Uninsured Motorist Coverage

Legal Notes



Under R.I.G.L. § 27-7 et seq. each policy of automobile insurance written must offer uninsured/underinsured motorist coverage. That means if a driver with no insurance or insufficient insurance causes you injury through their negligent operation of a motor vehicle, your own insurance will step in and pay the loss. The coverage is for whatever amount you purchase. It is usually relatively cheap. Claims are settled through arbitration, limiting the time spent awaiting a trial. Your insurance company cannot raise your rates due to your election of this provision as you have paid a separate premium to avoid risk.

In order not to have uninsured/underinsured insurance coverage a policy holder under

  • 27-7-2.1 the owner/operator must have rejected coverage. In Rhode Island the automobile policy limits of at fault motorists may be “stacked” for the purpose of determining underinsurance thresholds. Pennsylvania General Ins. Co. v. Cantley, 615 A2nd 477 (R.I. 1992). Rhode Island recognizes excess underinsurance coverage. Brown v. Travelers Ins. Co., 610 A.2d 127 (R.I. 1992). Pursuant to R.I.G.L. 27-7-2.1 (g) an operator of a motor vehicle may be an uninsured motorist. As a practical matter if you are the victim of another’s drivers negligence and your injuries are in excess of a $100,000 value for lost wages, pain and suffering, and medical expenses and the driver who negligently struck your vehicle has only $25,000.00 in insurance, your own underinsurance coverage will step in and cover the deficit, provided you have greater coverage. If you had a $50,000.00 underinsured policy, in Rhode Island that policy could be stacked on the $25,000.00 policy affording you $75,000 in coverage and offering you a better result. In order to collect on underinsured coverage you must first exhaust the initial $25,000 by obtaining that satisfaction from the other operator before proceeding to your own underinsurance coverage.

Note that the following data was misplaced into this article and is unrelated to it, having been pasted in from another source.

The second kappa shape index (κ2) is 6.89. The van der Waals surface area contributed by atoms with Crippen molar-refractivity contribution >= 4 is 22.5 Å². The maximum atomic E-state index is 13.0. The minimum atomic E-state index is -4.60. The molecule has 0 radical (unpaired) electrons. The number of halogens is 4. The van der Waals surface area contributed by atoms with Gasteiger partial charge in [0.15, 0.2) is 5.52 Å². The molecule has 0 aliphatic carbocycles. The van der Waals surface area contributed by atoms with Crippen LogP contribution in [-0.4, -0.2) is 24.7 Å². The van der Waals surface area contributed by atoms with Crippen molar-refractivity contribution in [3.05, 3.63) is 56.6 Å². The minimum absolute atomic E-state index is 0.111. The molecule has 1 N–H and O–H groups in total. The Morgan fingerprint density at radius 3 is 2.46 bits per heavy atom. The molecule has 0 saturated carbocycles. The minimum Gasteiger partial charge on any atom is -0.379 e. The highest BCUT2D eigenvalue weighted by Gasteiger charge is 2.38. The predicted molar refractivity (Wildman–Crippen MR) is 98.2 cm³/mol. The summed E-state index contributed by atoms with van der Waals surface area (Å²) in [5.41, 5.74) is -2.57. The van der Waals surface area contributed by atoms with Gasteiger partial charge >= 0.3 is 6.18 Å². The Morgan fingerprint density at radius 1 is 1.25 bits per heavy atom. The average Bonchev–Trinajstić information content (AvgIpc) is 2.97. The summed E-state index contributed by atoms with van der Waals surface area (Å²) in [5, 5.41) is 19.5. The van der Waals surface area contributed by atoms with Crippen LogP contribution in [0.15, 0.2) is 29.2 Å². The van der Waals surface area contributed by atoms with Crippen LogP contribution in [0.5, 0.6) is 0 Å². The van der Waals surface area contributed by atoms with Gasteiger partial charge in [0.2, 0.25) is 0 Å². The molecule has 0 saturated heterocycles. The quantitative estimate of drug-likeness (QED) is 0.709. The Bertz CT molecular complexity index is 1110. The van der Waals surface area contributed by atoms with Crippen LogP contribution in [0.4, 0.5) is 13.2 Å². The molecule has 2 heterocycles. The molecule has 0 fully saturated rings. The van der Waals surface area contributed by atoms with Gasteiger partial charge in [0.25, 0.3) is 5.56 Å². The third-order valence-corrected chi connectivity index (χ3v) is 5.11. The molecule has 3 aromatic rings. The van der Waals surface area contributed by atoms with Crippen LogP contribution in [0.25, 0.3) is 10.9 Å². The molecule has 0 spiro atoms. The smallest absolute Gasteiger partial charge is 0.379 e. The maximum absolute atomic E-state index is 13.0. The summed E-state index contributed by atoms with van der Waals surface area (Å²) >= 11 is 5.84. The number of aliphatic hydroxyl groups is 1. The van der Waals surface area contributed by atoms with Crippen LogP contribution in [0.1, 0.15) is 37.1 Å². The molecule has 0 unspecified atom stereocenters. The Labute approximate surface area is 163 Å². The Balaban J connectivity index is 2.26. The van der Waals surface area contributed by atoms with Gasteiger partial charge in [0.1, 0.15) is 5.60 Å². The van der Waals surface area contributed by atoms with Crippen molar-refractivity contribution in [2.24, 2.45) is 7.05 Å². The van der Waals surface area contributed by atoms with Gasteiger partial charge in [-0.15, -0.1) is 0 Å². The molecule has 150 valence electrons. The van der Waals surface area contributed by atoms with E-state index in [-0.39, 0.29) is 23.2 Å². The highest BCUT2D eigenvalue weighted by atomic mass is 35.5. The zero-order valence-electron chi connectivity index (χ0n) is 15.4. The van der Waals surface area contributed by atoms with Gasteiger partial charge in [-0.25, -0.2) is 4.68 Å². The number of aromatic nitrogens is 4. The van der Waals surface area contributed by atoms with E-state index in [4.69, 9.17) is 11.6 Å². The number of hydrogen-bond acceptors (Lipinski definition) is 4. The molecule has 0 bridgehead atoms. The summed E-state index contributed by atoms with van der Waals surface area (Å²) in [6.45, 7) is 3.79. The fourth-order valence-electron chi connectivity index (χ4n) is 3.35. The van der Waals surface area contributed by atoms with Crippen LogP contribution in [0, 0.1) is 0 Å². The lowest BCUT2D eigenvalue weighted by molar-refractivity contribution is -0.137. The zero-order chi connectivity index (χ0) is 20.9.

One critical element in asserting under-insured coverage is that you must receive the consent of your own insurance company to settle before accepting the policy from the first insured. This is done by letter and allows your own provider to review the financial affairs of the negligent driver to determine if they may have grater assets. Theoretically your insurance company could seek to pursue the first insured. It is usually a highly unlikely scenario but failure to insure the consent could bar further underinsured recovery.

If more than two vehicles are involved or more than one insurance policy may be responsible for the liability causing your injury then apportionment of those policies may  ultimately be an issue. Before receiving consent of your own insurance company to settle, liability among those insurance providers must first be determined. The decisions of the Rhode Island Supreme Court in Butie v. Norfolk and Dedham Mut. Fire Ins. Co., 995 A 2d 546 (R.I. 2010), Hindson v. Allstate, 694 A2d 682 (R.I. 1997), and Brown v. Travelers Ins. Co., 610 A 2d 127 (R.I. 1992) would require a pro-rata apportionment of those policies as to excess underinsurance.

Injured drivers should be aware of their own rights under contracts they have paid for before settling with the opposing drivers insurance company; risking a short recovery.


Copyright John J. Flanagan 2017